Part 4. Stu and Shelia Stovall around the world in 10 years - the final leg.

February 10, 2017

Click here for Part 1, Part 2, Part 3


By spring of 2014, the Stovalls left the Chagos Archipelago and set sail across the vast Indian Ocean. The trip from Chagos to their destination of Nosy Be, an island off the northwest coast of Madagascar, was over nautical 1600 miles. Nosy Be means "big island" in the Malagasy language and is Madagascar's largest and busiest tourist resort.

Once “Imagine” was secured at the anchor, the Stovalls explored the surrounding islands. They island-hopped over to Nosy Komba where the lemurs are the star of the show. Stu quickly learned if you feed the lemurs a tiny banana, they crawl all over you and beg for more.


From Nosy Be, the Stovalls headed down the Mozambique Channel, an arm of the Indian Ocean located between Madagascar and Mozambique, towards their destination of South Africa. A pod of migrating humpback whales escorted them the part of the way. After arriving in South Africa they toured a wild gamepark and did a safari in Kruger National Park. Its high density of wild animals includes the Big 5: lions, leopards, rhinos, elephants and buffalos. Stu recalls the elephants were bigger than the safari jeep. The hyenas were taller than expected and stood eye level while seated in their rental car.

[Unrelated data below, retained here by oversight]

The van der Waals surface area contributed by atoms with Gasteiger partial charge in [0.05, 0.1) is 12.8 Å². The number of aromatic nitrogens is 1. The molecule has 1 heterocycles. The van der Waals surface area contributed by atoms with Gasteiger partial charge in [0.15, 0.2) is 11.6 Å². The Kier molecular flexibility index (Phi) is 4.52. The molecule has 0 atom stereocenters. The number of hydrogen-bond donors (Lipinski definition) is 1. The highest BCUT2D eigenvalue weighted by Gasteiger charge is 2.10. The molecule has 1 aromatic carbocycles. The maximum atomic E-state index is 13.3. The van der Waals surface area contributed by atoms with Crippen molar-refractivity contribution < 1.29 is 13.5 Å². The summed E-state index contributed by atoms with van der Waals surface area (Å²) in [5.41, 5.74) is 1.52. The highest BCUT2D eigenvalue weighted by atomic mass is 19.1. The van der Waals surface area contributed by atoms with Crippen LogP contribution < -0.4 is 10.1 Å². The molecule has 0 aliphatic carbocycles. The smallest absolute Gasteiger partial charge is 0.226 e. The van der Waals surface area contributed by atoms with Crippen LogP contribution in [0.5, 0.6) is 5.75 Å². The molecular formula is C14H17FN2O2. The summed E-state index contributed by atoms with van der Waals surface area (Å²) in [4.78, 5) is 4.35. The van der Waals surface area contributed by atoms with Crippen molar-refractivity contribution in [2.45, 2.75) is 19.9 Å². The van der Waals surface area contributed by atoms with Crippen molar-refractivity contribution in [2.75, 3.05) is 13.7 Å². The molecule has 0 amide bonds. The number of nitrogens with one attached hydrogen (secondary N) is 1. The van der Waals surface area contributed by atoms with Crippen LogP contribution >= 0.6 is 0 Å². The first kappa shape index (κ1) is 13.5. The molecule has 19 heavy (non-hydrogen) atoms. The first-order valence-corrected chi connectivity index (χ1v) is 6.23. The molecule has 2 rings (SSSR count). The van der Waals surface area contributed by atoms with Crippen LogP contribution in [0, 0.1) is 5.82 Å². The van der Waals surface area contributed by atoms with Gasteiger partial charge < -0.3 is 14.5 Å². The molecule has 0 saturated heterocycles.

After arriving in Simonstown, near Cape Town, South Africa, they waited on the weather to sail around the Cape of Good Hope. The cape is situated at the convergence of the warm Mozambique-Agulhas current from the Indian Ocean and the cool Benguela current from Antarctic waters and is known for stormy weather and rough seas. The Stovalls’ patience paid off, they had a calm crossing.


After successful circling the Cape and back into the Atlantic Ocean, the Stovalls explored Namibia, a country in southwest Africa. It is distinguished by the Namib Desert along its Atlantic Ocean coast. They also made a stop at St. Helen, one of the most remote islands in the world, where Napoleon was exiled.


From St. Helena Island, the Stovalls prepped for the 900 mile passage to the Eastern hemisphere and Brazil. Sailing up the South American coast proved to be just as exciting and breathtaking as the rest of the world. They saw Devil’s Island, off the coast of French Guiana, the famous prison of the 19th and 20th century. They explored the next country up the South American coast, Suriname, a Dutch colonial country known for its vast swaths of tropical rainforest.


By fall of 2015, the Stovalls had been cruising the world for 10 years. The next stop was a short jaunt to Trinidad. When they arrived in Trinidad, the circumnavigation would be complete. The final leg from Suriname to Trinidad conjured mixed emotions for the Stovalls. This was more than a trip – their circumnavigation was a life altering experience. It was the trip of a lifetime that not many people achieve. Never regretting the trip, Stu says, “It was the journey we will never forget, we will never forget all the wonderful people we met all over the world, I would say to anyone “cast the lines and GO!””

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